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Stark differences in top Democratic candidates for Montgomery County Council

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By Michael Laris
Washington Post Staff Writer
Tuesday, September 7, 2010

Royce Hanson was born to an unwed mother at a church mission in Oklahoma City in 1931.

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He was adopted as an infant and at age 7 moved with his new family to a log cabin in an impoverished corner of northwestern Arkansas, not far from where the founding family of Wal-Mart would get its start.

Craig Rice arrived to a much different world. It was 1972, Roberta Flack topped the Billboard chart, and his parents drove him from a District hospital to a modest single-family home in suburban Montgomery County.

The two men, with starkly different histories and professional experiences, are the leading Democratic candidates in a race for the sole Montgomery County Council seat with no incumbent running.

Rice gave up a chance to run for a second term in Maryland's House of Delegates to try to represent a sprawling district that covers more than half of the 495-square-mile county. Hanson ended his second stint as chairman of the county's planning board this year -- his first began in 1972 -- and jumped into an already crowded contest.

At stake in the Sept. 14 primary is a choice between generations of leadership, personal styles and governing philosophies that pit Hanson's decades of experience and expansive thinking against Rice's deal-making skills and political pragmatism.

Although the two men began life more than 40 years and 1,300 miles apart, their introduction to community work started in the same place: in homes with challenges and outward-looking parents.

Hanson's father served in World War I and had a fourth-grade education but made his way onto the school board in Arkansas (after another member drove his Model T into a ditch). In Oklahoma, Chester Hanson had helped with local campaigning and became a deputy county clerk responsible for court and land records -- the type of documents that would underlie his son's eventual work shaping land use.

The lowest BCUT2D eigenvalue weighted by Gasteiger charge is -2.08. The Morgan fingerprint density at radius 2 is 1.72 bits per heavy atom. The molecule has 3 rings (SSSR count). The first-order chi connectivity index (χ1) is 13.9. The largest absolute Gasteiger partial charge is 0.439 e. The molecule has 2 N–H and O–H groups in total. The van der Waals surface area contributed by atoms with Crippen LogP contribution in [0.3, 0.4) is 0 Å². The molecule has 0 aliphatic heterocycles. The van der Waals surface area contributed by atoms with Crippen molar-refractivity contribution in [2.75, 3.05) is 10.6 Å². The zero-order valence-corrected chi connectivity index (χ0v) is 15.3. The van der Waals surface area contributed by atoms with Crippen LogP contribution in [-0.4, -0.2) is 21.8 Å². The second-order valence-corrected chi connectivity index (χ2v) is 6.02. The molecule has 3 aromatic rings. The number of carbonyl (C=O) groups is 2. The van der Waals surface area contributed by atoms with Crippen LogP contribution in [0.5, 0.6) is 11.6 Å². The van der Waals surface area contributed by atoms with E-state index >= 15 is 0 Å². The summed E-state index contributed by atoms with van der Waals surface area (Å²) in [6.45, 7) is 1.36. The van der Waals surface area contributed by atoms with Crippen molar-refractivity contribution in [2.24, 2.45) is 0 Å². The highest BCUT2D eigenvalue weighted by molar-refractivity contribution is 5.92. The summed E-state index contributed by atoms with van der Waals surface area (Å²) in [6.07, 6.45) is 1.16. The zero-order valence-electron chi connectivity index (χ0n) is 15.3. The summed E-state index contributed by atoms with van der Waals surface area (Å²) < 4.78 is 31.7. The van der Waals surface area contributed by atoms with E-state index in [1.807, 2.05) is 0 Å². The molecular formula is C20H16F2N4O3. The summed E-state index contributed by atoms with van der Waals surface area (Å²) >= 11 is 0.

Hanson's mother, Ila Mae, rallied other mothers in Arkansas to improve living conditions. "All the kids in the school drank from a common dipper in a single bucket," Hanson said, and the children kept getting each other sick. "By the second year we were there, every kid had his own tin cup."

Ila Mae also started a campaign to rid their tiny community of a bedbug infestation, persuading women to embrace a mattress-burning campaign. A Works Progress Administration mattress factory in a nearby town provided cotton and covers and allowed them to make their own replacements.

"She really was quite a remarkable woman. Watching her move and watching Dad deal with various issues got me very interested in public life and in politics," Hanson said. His father's work ethic and easy manner left an imprint.

"He was just really a very good, friendly man who was generally regarded as the best thing that happened to his boss," Hanson said. "He met people well. He had a very good sense of humor. And he was, in a very quiet way, I think, quite persuasive and charming."


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